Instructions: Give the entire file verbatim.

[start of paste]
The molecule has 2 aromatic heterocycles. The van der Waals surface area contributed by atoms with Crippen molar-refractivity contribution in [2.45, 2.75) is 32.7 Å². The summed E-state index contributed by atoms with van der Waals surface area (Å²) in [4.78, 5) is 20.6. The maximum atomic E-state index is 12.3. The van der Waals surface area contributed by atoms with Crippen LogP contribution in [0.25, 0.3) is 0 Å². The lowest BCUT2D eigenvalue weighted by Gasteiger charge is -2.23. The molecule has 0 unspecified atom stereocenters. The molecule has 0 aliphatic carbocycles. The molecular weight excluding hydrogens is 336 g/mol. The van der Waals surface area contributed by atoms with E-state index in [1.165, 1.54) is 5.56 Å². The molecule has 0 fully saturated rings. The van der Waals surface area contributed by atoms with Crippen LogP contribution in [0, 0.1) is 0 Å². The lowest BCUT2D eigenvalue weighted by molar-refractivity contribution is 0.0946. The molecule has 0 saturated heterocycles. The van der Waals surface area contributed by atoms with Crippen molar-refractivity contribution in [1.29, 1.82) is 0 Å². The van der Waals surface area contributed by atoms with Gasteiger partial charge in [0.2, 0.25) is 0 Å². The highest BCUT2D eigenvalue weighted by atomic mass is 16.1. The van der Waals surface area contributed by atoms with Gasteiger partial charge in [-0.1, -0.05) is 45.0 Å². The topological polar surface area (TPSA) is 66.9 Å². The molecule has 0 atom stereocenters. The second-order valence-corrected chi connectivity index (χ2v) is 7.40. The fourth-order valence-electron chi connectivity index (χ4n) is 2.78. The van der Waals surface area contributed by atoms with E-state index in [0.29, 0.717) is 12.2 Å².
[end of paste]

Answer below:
The molecule has 2 aromatic heterocycles. The van der Waals surface area contributed by atoms with Crippen molar-refractivity contribution in [2.45, 2.75) is 32.7 Å². The summed E-state index contributed by atoms with van der Waals surface area (Å²) in [4.78, 5) is 20.6. The maximum atomic E-state index is 12.3. The van der Waals surface area contributed by atoms with Crippen LogP contribution in [0.25, 0.3) is 0 Å². The lowest BCUT2D eigenvalue weighted by Gasteiger charge is -2.23. The molecule has 0 unspecified atom stereocenters. The molecule has 0 aliphatic carbocycles. The molecular weight excluding hydrogens is 336 g/mol. The van der Waals surface area contributed by atoms with E-state index in [1.165, 1.54) is 5.56 Å². The molecule has 0 fully saturated rings. The van der Waals surface area contributed by atoms with Crippen LogP contribution in [0, 0.1) is 0 Å². The lowest BCUT2D eigenvalue weighted by molar-refractivity contribution is 0.0946. The molecule has 0 saturated heterocycles. The van der Waals surface area contributed by atoms with Crippen molar-refractivity contribution in [1.29, 1.82) is 0 Å². The van der Waals surface area contributed by atoms with Gasteiger partial charge in [0.2, 0.25) is 0 Å². The highest BCUT2D eigenvalue weighted by atomic mass is 16.1. The van der Waals surface area contributed by atoms with Gasteiger partial charge in [-0.1, -0.05) is 45.0 Å². The topological polar surface area (TPSA) is 66.9 Å². The molecule has 0 atom stereocenters. The second-order valence-corrected chi connectivity index (χ2v) is 7.40. The fourth-order valence-electron chi connectivity index (χ4n) is 2.78. The van der Waals surface area contributed by atoms with E-state index in [0.29, 0.717) is 12.2 Å².